MGF (moment generating function) 

CF 

Why normal distribution is so common in natural phenomena?
Properties of the Normal Distribution
 The distribution is symmetric about the point x = μ and has a characteristic bellshaped curve with respect to it. Therefore, its skewness is equal to zero i.e. the curve is neither inclined to the right (negatively skewed) nor to the left (positively skewed).
 The mean, median and the mode of a normal distribution, all coincide with each other and are equal to μ.
 The Standard Deviation for this distribution is equal to σ.
First Quartile: μ – 0.675σ and the Third Quartile: μ + 0.675σ
Thus, Quartile Deviation: 0.675
Application of Normal Distribution in Business
 The socalled central limit theorem states that the normal distribution possesses a striking quality.
 Even though a variable is not normally distributed, a simple transformation of the variable can occasionally bring it into normal form.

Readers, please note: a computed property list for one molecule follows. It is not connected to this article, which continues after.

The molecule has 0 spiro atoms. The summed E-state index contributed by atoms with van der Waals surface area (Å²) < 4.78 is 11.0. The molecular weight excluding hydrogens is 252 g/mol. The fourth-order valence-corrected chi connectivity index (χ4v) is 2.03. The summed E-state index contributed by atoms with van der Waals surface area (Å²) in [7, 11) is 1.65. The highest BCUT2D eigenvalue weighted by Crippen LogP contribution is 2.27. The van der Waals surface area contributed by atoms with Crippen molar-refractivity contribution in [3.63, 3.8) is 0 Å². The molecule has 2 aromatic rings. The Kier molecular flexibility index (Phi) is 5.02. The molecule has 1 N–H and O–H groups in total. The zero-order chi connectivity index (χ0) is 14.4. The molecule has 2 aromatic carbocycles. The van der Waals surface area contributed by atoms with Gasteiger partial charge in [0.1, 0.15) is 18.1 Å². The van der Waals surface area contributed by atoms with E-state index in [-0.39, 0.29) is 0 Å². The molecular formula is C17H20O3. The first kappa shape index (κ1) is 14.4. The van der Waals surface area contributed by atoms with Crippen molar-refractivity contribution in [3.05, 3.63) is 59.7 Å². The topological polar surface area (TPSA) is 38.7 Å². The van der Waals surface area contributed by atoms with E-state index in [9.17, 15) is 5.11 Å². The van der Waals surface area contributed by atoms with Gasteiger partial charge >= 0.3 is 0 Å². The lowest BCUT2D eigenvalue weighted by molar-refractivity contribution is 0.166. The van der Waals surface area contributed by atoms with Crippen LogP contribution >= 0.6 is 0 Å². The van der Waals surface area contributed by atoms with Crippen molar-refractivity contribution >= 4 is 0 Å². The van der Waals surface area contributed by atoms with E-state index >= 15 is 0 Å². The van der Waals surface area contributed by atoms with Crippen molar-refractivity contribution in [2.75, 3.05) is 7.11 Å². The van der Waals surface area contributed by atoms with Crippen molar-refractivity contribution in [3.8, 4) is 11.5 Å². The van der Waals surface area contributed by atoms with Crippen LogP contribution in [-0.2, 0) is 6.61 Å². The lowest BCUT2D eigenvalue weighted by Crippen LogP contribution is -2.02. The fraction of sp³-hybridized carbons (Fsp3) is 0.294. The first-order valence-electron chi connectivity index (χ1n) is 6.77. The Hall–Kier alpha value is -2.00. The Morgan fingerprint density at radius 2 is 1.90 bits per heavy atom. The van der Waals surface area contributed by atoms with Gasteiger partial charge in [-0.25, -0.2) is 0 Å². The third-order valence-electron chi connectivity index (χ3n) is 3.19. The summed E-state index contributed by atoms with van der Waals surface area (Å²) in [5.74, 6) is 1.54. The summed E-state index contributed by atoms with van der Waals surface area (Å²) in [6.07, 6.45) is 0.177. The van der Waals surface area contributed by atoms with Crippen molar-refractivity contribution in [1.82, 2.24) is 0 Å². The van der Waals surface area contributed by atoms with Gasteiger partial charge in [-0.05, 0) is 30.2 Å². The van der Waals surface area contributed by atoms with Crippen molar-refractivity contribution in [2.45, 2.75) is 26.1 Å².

Many sample distributions, such as the student’s t, Student’s F, and others, tend to be normal.
 The assumption behind sampling theory and significance tests is that samples were selected from a normal population with mean and variance.
 The normal distribution has a lot of uses in statistical quality control.
 The normal distribution serves as a good approximation for many discrete distributions as n grows larger (such as Binomial, Poisson, etc.).
 The normal distribution has a number of mathematical properties that make it widely used and relatively simple to adjust.
The Binomial, Poisson, and Normal Distributions and Their Relationships
The Binomial, Poisson, and Normal distributions are all inextricably linked. The following are the relationships: